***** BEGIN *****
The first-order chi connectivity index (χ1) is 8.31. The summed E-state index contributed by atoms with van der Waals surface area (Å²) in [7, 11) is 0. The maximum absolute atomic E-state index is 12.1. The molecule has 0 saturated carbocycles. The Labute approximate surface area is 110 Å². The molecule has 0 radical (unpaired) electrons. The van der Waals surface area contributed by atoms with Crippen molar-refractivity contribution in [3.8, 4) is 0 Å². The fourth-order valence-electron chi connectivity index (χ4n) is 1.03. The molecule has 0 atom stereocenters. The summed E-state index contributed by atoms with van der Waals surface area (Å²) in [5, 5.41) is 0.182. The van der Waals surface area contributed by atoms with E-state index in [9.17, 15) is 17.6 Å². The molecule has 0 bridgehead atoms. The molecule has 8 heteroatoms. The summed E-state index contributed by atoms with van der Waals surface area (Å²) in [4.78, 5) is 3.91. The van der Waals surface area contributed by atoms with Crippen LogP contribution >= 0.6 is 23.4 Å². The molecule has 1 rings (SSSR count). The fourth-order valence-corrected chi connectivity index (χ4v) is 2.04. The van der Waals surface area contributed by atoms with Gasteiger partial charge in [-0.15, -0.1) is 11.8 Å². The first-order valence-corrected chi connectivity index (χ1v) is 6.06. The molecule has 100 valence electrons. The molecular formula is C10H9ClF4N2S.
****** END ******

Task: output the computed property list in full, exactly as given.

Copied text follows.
The first-order chi connectivity index (χ1) is 8.31. The summed E-state index contributed by atoms with van der Waals surface area (Å²) in [7, 11) is 0. The maximum absolute atomic E-state index is 12.1. The molecule has 0 saturated carbocycles. The Labute approximate surface area is 110 Å². The molecule has 0 radical (unpaired) electrons. The van der Waals surface area contributed by atoms with Crippen molar-refractivity contribution in [3.8, 4) is 0 Å². The fourth-order valence-electron chi connectivity index (χ4n) is 1.03. The molecule has 0 atom stereocenters. The summed E-state index contributed by atoms with van der Waals surface area (Å²) in [5, 5.41) is 0.182. The van der Waals surface area contributed by atoms with E-state index in [9.17, 15) is 17.6 Å². The molecule has 0 bridgehead atoms. The molecule has 8 heteroatoms. The summed E-state index contributed by atoms with van der Waals surface area (Å²) in [4.78, 5) is 3.91. The van der Waals surface area contributed by atoms with Crippen LogP contribution >= 0.6 is 23.4 Å². The molecule has 1 rings (SSSR count). The fourth-order valence-corrected chi connectivity index (χ4v) is 2.04. The van der Waals surface area contributed by atoms with Gasteiger partial charge in [-0.15, -0.1) is 11.8 Å². The first-order valence-corrected chi connectivity index (χ1v) is 6.06. The molecule has 100 valence electrons. The molecular formula is C10H9ClF4N2S.